“This is very good news and a step forward, however; we must prepare ourselves for another future since the ecosystem services are already so altered,” says Professor Harold Mooney, Stanford University. Professor Mooney is one of the world’s most prominent researchers into ecosystem services and biological diversity. He is in Sweden to receive this year’s Volvo Environment Prize.
Commentators have expressed relief that the Nagoya did not collapse, instead producing an agreement, albeit one of compromises. World leaders are now committed to protecting biological diversity on 17 percent of land surface area and 10 percent of marine regions.
Harold Mooney is a doyen in the field of ecosystem services and biological diversity, one of the hottest topics in the global environment and sustainability debate. His research has focused on plant ecology and for several years he was a driving force in the UN’s Millennium Ecosystem Assessment program, charting the impact of humankind on biological diversity.
Put simply, ecosystem services are services provided by nature that benefit mankind, such as vegetables, fish and timber. Other ecosystem services are also vital, such as the cleansing of air and water and the capacity to keep the chemical balance in the atmosphere at the right level.
“We take these functions for granted,” says Harold Mooney, “but they are exposed to great threats today. In the future, things will be greatly different. It is no longer a question of trying to retain what we have and restore what we have lost. We must, simply, prepare ourselves for a different future.”
He is, however, optimistic about the future since awareness of the issue is growing across the world. Harold Mooney has been active in the foundation of IPBES, Intergovernmental Science-Policy Platform on Biodiversity and Ecosystem Services, which may soon become as familiar as the UN climate panel, IPCC. The IPBES mandate is similar: to create scientific consensus and communicate the results to decision-makers within politics and business.
There will be an opportunity on 3 November for media interviews with Professor Harold Mooney, one of the world’s leading researchers in ecosystem services and biological diversity. The professor will be in Sweden to receive the Volvo Environment Prize. Harold Mooney is prepared to comment on the outcome of the recent major UN meeting in Nagoya on biological diversity.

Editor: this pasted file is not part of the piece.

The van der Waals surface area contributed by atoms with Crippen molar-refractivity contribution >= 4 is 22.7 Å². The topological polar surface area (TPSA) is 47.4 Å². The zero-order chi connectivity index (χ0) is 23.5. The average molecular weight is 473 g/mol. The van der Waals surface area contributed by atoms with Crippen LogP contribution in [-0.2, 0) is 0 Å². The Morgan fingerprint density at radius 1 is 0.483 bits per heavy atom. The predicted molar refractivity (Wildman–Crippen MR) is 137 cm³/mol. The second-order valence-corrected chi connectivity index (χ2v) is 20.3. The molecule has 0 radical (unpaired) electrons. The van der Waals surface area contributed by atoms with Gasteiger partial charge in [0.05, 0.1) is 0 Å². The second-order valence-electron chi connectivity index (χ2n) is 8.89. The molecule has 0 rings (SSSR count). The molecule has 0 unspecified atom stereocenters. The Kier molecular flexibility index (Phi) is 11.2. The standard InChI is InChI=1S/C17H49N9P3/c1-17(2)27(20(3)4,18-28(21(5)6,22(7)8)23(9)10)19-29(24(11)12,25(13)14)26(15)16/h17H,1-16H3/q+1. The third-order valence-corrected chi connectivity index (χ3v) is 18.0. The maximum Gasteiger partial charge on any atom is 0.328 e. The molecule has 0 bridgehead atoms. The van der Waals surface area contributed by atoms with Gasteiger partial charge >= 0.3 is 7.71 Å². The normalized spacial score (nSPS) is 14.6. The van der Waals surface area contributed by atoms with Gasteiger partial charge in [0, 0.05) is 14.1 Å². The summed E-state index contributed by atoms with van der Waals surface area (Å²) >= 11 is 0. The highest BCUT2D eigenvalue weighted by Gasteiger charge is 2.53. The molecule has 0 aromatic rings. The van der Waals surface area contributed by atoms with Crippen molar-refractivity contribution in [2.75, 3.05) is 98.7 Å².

Professor Harold Mooney will receive the prize at a ceremony in Stockholm on 4 November when he will also participate in a panel discussion at a seminar on the value of biological diversity.
Material available for the media:
• Photographs - Harold Mooney, Stanford University
• Film - HD-format, approx. 10 minutes on ecosystem services and Harold Mooney’s research
To book interviews during Professor Mooney’s visit to Sweden, contact:
Johanna Cederström, Tel +46 (0)70 492 42 65 email@example.com or
Claes Sjöberg, Tel +46 (0)70 662 64 71 firstname.lastname@example.org
For more information on the Volvo Environment Prize and this year’s laureate:Annelie Karlsson, Scientific Advisor to the Volvo Environment Prize, tel +46 (0)31- 772 4961 email@example.com
November 2, 2010
Harold A. Mooney is a professor of Environmental Biology at Stanford University
in California, USA, and senior fellow of the Institute for International Studies, at
Stanford. His scientific production encompasses 35 books as well as articles in
Science and Nature. He is one of the most frequently quoted researchers in
ecology and environmental sciences.
The Volvo Environment Prize is an annual award given to people for outstanding
scientific discoveries or inventions within the area of environment and sustainable
development. The prize is awarded by an independent foundation. The prize consists of a diploma, a glass sculpture and a cash sum of SEK 1.5 million (approx. EURO 160,000 or USD 225,000). Since the first award, there have been 37 winners, among them many famous names, including three Nobel Prize winners.
PDF of press release in English
PDF of press release in Swedish